New tool makes a single picture worth far more than a thousand words

Aug 14, 2014
New tool makes a single picture worth far more than a thousand words
Users can use the tool to focus on images in which President Obama appears over Stephen Colbert's shoulder, and then observe Colbert's typical body posture among those results. Credit: Jun-Yan Zhu, Yong Jae Lee and Alexei Efros, UC Berkeley

A photo is worth a thousand words, but what if it could also represent a hundred thousand other images?

New software developed by UC Berkeley computer scientists seeks to tame the vast amount of visual data in the world by generating a single photo that can represent massive clusters of images. This tool can give users the photographic gist of a kid on Santa's lap, housecats, or brides and grooms at their weddings. It works by generating an image that literally averages the key features of the other photos.

Users can also give extra weight to specific features to create subcategories and quickly sort the image results. In this way, blue-winged butterflies or orange tabby cats might rise to the top of photo collections.

The research, led by Alexei Efros, associate professor of electrical engineering and computer sciences, will be presented today (Thursday, Aug. 14) at the International Conference and Exhibition on Computer Graphics and Interactive Techniques, or SIGGRAPH, in Vancouver, Canada.

The authors noted that since photography was invented, there have been an estimated 3.5 trillion photos taken, including 10 percent within the past year. Facebook reports 6 billion photo uploads per month on its site, and YouTube gets 72 hours of video uploaded every minute.

"Visual data is among the biggest of Big Data," said Efros, who is also a member of the UC Berkeley Visual Computing Lab. "We have this enormous collection of images on the Web, but much of it remains unseen by humans because it is so vast. People have called it the dark matter of the Internet. We wanted to figure out a way to quickly visualize this data by systematically 'averaging' the images."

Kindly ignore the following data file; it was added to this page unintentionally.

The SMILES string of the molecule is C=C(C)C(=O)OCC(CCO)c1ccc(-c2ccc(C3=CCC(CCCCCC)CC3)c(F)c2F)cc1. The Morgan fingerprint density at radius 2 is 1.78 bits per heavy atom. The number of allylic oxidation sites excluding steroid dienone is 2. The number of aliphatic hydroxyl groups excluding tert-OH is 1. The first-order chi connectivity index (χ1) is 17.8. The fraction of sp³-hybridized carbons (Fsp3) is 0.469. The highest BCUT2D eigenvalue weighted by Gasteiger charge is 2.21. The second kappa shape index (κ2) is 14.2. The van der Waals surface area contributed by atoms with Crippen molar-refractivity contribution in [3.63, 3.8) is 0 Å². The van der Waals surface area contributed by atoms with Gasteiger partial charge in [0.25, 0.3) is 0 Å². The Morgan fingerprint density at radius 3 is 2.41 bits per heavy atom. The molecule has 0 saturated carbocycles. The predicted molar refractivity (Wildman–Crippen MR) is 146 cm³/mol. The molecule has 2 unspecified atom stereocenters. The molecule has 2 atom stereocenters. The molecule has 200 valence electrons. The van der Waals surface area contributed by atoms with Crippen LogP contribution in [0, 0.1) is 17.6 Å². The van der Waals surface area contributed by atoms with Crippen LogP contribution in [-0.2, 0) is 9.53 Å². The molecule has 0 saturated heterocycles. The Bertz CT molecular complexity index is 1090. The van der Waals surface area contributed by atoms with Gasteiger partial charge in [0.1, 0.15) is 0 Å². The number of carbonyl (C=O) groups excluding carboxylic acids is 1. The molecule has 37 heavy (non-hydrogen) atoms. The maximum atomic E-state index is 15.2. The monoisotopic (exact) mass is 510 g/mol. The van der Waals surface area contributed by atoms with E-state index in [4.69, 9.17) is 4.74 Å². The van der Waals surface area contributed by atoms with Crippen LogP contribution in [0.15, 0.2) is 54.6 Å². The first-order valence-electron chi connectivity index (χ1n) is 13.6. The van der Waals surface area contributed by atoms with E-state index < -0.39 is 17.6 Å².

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Efros worked with Jun-Yan Zhu, UC Berkeley graduate student and the paper's lead author, and Yong Jae Lee, former UC Berkeley postdoctoral researcher, to develop the system, which they have dubbed AverageExplorer.

The researchers provided examples of potential applications of this system, such as in online shopping, where a consumer may want to quickly home in on two-inch wedge heels in the perfect shade of red. Or perhaps media analysts would like to see Stephen Colbert's typical body posture when the faces of Presidents Barack Obama or George W. Bush appear in the graphic over his shoulder.

Lee, now an assistant professor in computer sciences at UC Davis, said the system could also be used to help improve the ability of computer vision systems to distinguish key features in an image, such as the tires on a car or the eyes on a face. When users mark those features on an average image, the entire collection of images is automatically annotated as well.

"In computer vision, annotations are used to train a system to detect objects, so you might mark the eyes, nose and mouth to teach the what a human face looks like," said Lee. "Lots of data is needed to accurately train the system, so reducing the amount of effort and time to do this is critical. Instead of annotating each image individually, with AverageExplorer, we only need to annotate the average image, and the system will automatically propagate the annotations to the image collection."

The researchers were inspired by artists like James Salavon, who has created average images from hundreds of photos of kids with Santa, newlyweds or baseball players to illustrate a concept. Average images can provide interesting insights, such as the convention in Western culture for brides to wear white and stand to the right of the groom in formal portraits, or for youth baseball players to get down on one knee in their official photo.

Many of the manual steps Salavon used to sort and align his images are now automated through the UC Berkeley tool.

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